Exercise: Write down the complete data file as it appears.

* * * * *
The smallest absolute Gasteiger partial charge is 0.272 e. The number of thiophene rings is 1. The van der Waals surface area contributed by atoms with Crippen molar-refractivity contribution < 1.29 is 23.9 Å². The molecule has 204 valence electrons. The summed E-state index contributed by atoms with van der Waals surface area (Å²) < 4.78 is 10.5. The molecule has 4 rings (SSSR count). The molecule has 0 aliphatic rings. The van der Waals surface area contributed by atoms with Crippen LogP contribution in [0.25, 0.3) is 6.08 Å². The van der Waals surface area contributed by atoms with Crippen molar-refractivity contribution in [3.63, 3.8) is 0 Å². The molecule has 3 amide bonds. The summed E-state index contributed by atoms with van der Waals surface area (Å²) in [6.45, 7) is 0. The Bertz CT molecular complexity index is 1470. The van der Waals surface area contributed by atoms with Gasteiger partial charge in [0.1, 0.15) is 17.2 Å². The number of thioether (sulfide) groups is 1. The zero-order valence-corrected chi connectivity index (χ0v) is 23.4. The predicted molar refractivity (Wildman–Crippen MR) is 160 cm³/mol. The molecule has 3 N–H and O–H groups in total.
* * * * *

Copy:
The smallest absolute Gasteiger partial charge is 0.272 e. The number of thiophene rings is 1. The van der Waals surface area contributed by atoms with Crippen molar-refractivity contribution < 1.29 is 23.9 Å². The molecule has 204 valence electrons. The summed E-state index contributed by atoms with van der Waals surface area (Å²) < 4.78 is 10.5. The molecule has 4 rings (SSSR count). The molecule has 0 aliphatic rings. The van der Waals surface area contributed by atoms with Crippen LogP contribution in [0.25, 0.3) is 6.08 Å². The van der Waals surface area contributed by atoms with Crippen molar-refractivity contribution in [3.63, 3.8) is 0 Å². The molecule has 3 amide bonds. The summed E-state index contributed by atoms with van der Waals surface area (Å²) in [6.45, 7) is 0. The Bertz CT molecular complexity index is 1470. The van der Waals surface area contributed by atoms with Gasteiger partial charge in [0.1, 0.15) is 17.2 Å². The number of thioether (sulfide) groups is 1. The zero-order valence-corrected chi connectivity index (χ0v) is 23.4. The predicted molar refractivity (Wildman–Crippen MR) is 160 cm³/mol. The molecule has 3 N–H and O–H groups in total.